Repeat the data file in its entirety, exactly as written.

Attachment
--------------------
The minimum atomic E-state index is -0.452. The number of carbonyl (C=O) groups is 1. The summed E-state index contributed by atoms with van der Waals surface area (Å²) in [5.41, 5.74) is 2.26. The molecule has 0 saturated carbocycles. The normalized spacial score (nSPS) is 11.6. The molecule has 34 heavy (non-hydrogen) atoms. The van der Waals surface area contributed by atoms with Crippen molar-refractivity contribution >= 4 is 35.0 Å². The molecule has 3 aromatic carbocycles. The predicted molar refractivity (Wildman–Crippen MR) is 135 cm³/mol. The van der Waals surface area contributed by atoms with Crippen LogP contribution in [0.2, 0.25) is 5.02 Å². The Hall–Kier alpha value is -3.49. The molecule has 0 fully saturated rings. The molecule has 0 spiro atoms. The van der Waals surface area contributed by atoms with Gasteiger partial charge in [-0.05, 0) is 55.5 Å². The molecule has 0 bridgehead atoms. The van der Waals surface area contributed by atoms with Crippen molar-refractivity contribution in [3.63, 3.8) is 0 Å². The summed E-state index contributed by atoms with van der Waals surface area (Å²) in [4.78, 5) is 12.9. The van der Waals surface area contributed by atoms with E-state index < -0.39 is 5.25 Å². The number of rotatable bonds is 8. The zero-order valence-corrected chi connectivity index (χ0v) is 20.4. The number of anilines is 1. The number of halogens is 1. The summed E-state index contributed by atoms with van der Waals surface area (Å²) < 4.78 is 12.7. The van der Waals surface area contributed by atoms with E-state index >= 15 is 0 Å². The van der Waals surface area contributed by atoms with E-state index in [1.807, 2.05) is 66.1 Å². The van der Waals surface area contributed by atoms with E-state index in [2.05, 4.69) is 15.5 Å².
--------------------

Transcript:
The minimum atomic E-state index is -0.452. The number of carbonyl (C=O) groups is 1. The summed E-state index contributed by atoms with van der Waals surface area (Å²) in [5.41, 5.74) is 2.26. The molecule has 0 saturated carbocycles. The normalized spacial score (nSPS) is 11.6. The molecule has 34 heavy (non-hydrogen) atoms. The van der Waals surface area contributed by atoms with Crippen molar-refractivity contribution >= 4 is 35.0 Å². The molecule has 3 aromatic carbocycles. The predicted molar refractivity (Wildman–Crippen MR) is 135 cm³/mol. The van der Waals surface area contributed by atoms with Crippen LogP contribution in [0.2, 0.25) is 5.02 Å². The Hall–Kier alpha value is -3.49. The molecule has 0 fully saturated rings. The molecule has 0 spiro atoms. The van der Waals surface area contributed by atoms with Gasteiger partial charge in [-0.05, 0) is 55.5 Å². The molecule has 0 bridgehead atoms. The van der Waals surface area contributed by atoms with Crippen molar-refractivity contribution in [3.63, 3.8) is 0 Å². The summed E-state index contributed by atoms with van der Waals surface area (Å²) in [4.78, 5) is 12.9. The van der Waals surface area contributed by atoms with E-state index < -0.39 is 5.25 Å². The number of rotatable bonds is 8. The zero-order valence-corrected chi connectivity index (χ0v) is 20.4. The number of anilines is 1. The number of halogens is 1. The summed E-state index contributed by atoms with van der Waals surface area (Å²) < 4.78 is 12.7. The van der Waals surface area contributed by atoms with E-state index >= 15 is 0 Å². The van der Waals surface area contributed by atoms with E-state index in [1.807, 2.05) is 66.1 Å². The van der Waals surface area contributed by atoms with E-state index in [2.05, 4.69) is 15.5 Å².